However, you will find more sorrels in some breeds compared to others. Sorrel horses are common in species like the Tennessee Walking Horse, the Chincoteague Pony, the Racking Horse, and the Belgian Draft Horse. Let’s define each so that it can be easy to note a sorrel horse regardless of the style, shape, and size.

1. Tennessee Walking Horse

You will note the breed with its running walk, a unique trot rare in other horse breeds. The primary purpose of breeding the Tennessee Walking Horse was to help in the American plantations in the 18th century. Since then, they have been commonly used for leisure riding and showcased at western events for their unique strut. They can have numerous colors, including red.

2. Mountain Pleasure Horse

This American breed is familiar in the Appalachian Mountains, whose origins go way back 180 years ago. They come from horses of the American settlers. The Mountain Pleasure Horse is calm and sturdy, a trait used for several purposes. Their coats are often chestnut-colored.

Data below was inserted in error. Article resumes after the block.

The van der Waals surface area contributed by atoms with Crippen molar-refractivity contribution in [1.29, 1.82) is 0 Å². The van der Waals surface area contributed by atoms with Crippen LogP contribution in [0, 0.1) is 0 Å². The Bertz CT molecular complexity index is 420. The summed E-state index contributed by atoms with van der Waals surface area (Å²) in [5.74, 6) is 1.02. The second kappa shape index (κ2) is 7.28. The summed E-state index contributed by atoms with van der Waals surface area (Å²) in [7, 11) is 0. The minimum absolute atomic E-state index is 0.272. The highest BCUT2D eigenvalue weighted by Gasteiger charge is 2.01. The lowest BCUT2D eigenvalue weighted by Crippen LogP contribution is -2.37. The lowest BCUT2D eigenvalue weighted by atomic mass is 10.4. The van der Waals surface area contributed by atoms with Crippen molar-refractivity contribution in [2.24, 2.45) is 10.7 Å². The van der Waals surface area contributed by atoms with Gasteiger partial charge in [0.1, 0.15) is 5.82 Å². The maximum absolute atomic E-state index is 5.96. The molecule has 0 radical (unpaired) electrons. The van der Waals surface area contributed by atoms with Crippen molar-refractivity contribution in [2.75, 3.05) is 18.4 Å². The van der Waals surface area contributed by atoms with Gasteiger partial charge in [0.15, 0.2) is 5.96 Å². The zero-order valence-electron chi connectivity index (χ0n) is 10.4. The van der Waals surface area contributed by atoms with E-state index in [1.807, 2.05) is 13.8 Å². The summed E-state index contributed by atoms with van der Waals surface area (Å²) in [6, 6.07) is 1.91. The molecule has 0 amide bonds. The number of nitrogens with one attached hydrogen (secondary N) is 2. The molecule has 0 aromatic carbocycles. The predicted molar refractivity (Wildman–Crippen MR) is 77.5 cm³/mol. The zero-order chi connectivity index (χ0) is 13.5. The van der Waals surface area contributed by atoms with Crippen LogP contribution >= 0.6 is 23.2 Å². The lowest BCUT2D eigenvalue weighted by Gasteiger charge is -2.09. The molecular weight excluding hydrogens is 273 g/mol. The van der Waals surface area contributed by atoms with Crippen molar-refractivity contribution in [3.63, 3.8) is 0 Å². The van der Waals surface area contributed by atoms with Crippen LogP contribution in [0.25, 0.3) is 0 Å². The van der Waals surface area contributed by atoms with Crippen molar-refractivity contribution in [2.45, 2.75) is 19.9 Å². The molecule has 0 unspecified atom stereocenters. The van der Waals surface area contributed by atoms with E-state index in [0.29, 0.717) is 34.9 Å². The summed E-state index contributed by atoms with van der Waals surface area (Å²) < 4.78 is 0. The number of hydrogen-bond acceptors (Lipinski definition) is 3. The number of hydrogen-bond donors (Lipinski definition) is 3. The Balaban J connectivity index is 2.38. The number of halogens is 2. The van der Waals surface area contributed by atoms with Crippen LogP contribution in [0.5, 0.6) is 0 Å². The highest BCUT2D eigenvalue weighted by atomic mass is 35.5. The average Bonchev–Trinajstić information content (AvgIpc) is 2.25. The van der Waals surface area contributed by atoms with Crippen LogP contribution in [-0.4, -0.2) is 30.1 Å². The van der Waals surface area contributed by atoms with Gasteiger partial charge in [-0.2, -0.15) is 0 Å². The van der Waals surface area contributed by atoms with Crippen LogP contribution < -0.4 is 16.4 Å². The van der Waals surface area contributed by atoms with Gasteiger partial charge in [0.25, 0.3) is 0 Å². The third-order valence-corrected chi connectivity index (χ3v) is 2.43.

3. Bavarian Warmblood

This breed came about in the 1960s due to a high demand in Southern Germany for an intense sporting horse. Bavarian Warmbloods are strong and usually have one color like copper, red, or chestnut. 

4. Racking Horse

One of the all-American classic breeds is the Racking Horse. Many classify the breed as the model horse. You have probably seen these horses in paintings and films. The Racking Horse is beautiful, graceful, strong, and has several colors. It also has the chestnut red color defining a sorrel horse alongside the bay and black hair. 

5. Belgian Draft Horse

Regarding its name, the Belgian Draft Horse is a native of Belgium. The coats of this breed are often on the reddish hem category hence defined as sorrels. The horses appear lighter since most of them are interbred with grey and white shades horses. They interbred in the 1920s when the color-specific breeding’s fame rose.

6. Sella Italiano